My name was called and, immediately, my sister Hunter rang and then my mom. And then the first person I called after I hung up with them was Patricia [Arquette]. I’m just so proud of her — she’s nominated in the same category as me for “Escape at Dannemora” and then for supporting actress for “The Act,” as well. She’s freaking killing it! And to hear her tell me she’s proud of me and she loved working with me means the world. We created such a strong friendship on that set and we went through so much together and I admire her so much.
It’s certainly exciting to be nominated in the same category, but she is competition! Any weird vibes?
Oh my God, no! Not at all! It’s not even a little bit weird. I just kept crying and telling her I’m so honored to be nominated next to her in the same category. There’s nothing cooler than that. If I lost to Patricia Arquette, that is not a bad way to go, honestly. I can’t even believe I got nominated, you know what I mean? That is the biggest honor I could ever dream of, so I’m golden.
To not only be nominated alongside Patricia, but Michelle Williams (for “Fosse Verdon”), Amy Adams (for “Sharp Objects”), and Niecy Nash and Aunjanue Ellis (both for “When They See Us”), must be a great feeling.
Absolutely. These women are forces to be reckoned with and I cannot believe that I am in the same category as them. I’m so over the moon.
At 19, you’ve already earned something many actors dream of. What does it mean to you to reach this point in your career at such a young age?
I’ve been working for 15 years and every actress dreams of getting to play a role that pushes them to be their best self and has people recognize all the hard work they put in. So being able to have played this role, gotten the opportunity to put in the work, and then have people respect the work and have this incredible acknowledgment, I can’t even possibly explain what it means to me at this point in my career. I’m so thankful, and all you can do is hope that it continues on and you do good work for the rest of your life.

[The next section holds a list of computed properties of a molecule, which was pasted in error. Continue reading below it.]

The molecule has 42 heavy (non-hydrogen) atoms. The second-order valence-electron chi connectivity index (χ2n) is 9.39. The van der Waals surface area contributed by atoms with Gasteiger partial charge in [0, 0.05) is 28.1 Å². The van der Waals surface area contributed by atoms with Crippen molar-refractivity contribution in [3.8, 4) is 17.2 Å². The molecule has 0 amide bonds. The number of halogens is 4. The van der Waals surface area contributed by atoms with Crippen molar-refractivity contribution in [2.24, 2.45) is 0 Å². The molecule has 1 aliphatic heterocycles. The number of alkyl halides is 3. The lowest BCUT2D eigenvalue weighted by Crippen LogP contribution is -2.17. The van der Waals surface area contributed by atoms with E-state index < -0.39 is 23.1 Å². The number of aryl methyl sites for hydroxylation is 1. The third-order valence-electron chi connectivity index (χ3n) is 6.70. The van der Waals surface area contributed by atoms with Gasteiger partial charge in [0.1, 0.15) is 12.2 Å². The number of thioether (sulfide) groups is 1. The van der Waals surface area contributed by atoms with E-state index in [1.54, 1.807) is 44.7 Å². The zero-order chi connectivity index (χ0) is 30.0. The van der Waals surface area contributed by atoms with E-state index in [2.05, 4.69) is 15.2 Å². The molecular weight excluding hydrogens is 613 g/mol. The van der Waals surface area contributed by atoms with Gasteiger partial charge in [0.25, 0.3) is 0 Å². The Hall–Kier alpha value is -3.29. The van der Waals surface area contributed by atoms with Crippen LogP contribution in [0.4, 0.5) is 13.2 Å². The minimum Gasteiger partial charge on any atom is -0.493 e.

When you read the script for “The Act,” did you feel like the role of Gypsy Rose Blanchard could be something big for you?
I just remember reading the story knowing about the real situation and then watching the documentary [“Mommy Dead and Dearest”]. I was excited to sink my teeth into something so fulfilling and just to take on someone’s story and do them justice, and do right by them. I wasn’t even thinking, “Oh, this could get me an Emmy one day!” So when word started spreading and people were saying nice things about my performance, it kind of blew my mind because you never expect it to happen to you. Even if you feel like you put in a lot of work and you’re proud of yourself, you don’t expect that to happen. You don’t expect your name to be called. Honestly, that’d be a little assuming.
Of course. When you take on a role, your goal is to play the truth of your character, which in your case was Gypsy Rose and the abuse she faced as a victim of Munchausen syndrome by proxy.
I was so nervous to even play this role, even just the opportunity to dive into it. I was so scared that I would fail or people would hate it or that I wouldn’t do well. I really put in so much to try and make sure that, whatever happened, I could say that I was proud of the work. It’s about telling the truth of the story, and trying to do right by [the real people on which it’s based].
Full interview: huffpost.com